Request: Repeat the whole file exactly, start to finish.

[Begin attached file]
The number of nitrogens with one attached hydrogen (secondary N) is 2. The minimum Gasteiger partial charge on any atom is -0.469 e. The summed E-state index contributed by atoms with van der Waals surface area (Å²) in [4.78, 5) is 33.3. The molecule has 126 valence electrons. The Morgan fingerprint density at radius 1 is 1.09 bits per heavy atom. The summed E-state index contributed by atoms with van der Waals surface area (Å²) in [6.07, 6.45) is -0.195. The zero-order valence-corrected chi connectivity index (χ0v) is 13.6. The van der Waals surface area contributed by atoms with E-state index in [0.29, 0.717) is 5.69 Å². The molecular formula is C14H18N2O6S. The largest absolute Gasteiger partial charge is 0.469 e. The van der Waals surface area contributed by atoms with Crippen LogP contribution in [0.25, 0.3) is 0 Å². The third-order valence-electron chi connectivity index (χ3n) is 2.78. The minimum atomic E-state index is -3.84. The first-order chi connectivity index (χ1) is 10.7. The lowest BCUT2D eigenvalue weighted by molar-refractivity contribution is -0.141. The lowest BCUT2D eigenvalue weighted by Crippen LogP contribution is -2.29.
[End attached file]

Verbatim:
The number of nitrogens with one attached hydrogen (secondary N) is 2. The minimum Gasteiger partial charge on any atom is -0.469 e. The summed E-state index contributed by atoms with van der Waals surface area (Å²) in [4.78, 5) is 33.3. The molecule has 126 valence electrons. The Morgan fingerprint density at radius 1 is 1.09 bits per heavy atom. The summed E-state index contributed by atoms with van der Waals surface area (Å²) in [6.07, 6.45) is -0.195. The zero-order valence-corrected chi connectivity index (χ0v) is 13.6. The van der Waals surface area contributed by atoms with E-state index in [0.29, 0.717) is 5.69 Å². The molecular formula is C14H18N2O6S. The largest absolute Gasteiger partial charge is 0.469 e. The van der Waals surface area contributed by atoms with Crippen LogP contribution in [0.25, 0.3) is 0 Å². The third-order valence-electron chi connectivity index (χ3n) is 2.78. The minimum atomic E-state index is -3.84. The first-order chi connectivity index (χ1) is 10.7. The lowest BCUT2D eigenvalue weighted by molar-refractivity contribution is -0.141. The lowest BCUT2D eigenvalue weighted by Crippen LogP contribution is -2.29.